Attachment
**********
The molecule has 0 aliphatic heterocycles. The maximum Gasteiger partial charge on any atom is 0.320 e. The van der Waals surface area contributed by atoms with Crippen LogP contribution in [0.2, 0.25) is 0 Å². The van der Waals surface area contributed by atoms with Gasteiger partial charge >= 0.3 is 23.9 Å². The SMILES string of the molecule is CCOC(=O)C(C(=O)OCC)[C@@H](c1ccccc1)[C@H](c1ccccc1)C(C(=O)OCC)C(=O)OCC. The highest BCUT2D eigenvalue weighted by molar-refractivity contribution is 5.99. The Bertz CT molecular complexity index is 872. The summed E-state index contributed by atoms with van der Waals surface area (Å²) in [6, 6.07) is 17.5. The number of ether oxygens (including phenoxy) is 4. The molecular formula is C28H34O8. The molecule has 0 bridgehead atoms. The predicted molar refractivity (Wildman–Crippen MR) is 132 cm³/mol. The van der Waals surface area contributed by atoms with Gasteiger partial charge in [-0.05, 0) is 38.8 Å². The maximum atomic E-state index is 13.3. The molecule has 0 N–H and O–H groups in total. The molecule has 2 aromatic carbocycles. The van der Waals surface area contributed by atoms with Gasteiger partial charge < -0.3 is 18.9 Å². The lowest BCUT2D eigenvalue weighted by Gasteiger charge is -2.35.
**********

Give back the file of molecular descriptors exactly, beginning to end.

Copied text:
The molecule has 0 aliphatic heterocycles. The maximum Gasteiger partial charge on any atom is 0.320 e. The van der Waals surface area contributed by atoms with Crippen LogP contribution in [0.2, 0.25) is 0 Å². The van der Waals surface area contributed by atoms with Gasteiger partial charge >= 0.3 is 23.9 Å². The SMILES string of the molecule is CCOC(=O)C(C(=O)OCC)[C@@H](c1ccccc1)[C@H](c1ccccc1)C(C(=O)OCC)C(=O)OCC. The highest BCUT2D eigenvalue weighted by molar-refractivity contribution is 5.99. The Bertz CT molecular complexity index is 872. The summed E-state index contributed by atoms with van der Waals surface area (Å²) in [6, 6.07) is 17.5. The number of ether oxygens (including phenoxy) is 4. The molecular formula is C28H34O8. The molecule has 0 bridgehead atoms. The predicted molar refractivity (Wildman–Crippen MR) is 132 cm³/mol. The van der Waals surface area contributed by atoms with Gasteiger partial charge in [-0.05, 0) is 38.8 Å². The maximum atomic E-state index is 13.3. The molecule has 0 N–H and O–H groups in total. The molecule has 2 aromatic carbocycles. The van der Waals surface area contributed by atoms with Gasteiger partial charge < -0.3 is 18.9 Å². The lowest BCUT2D eigenvalue weighted by Gasteiger charge is -2.35.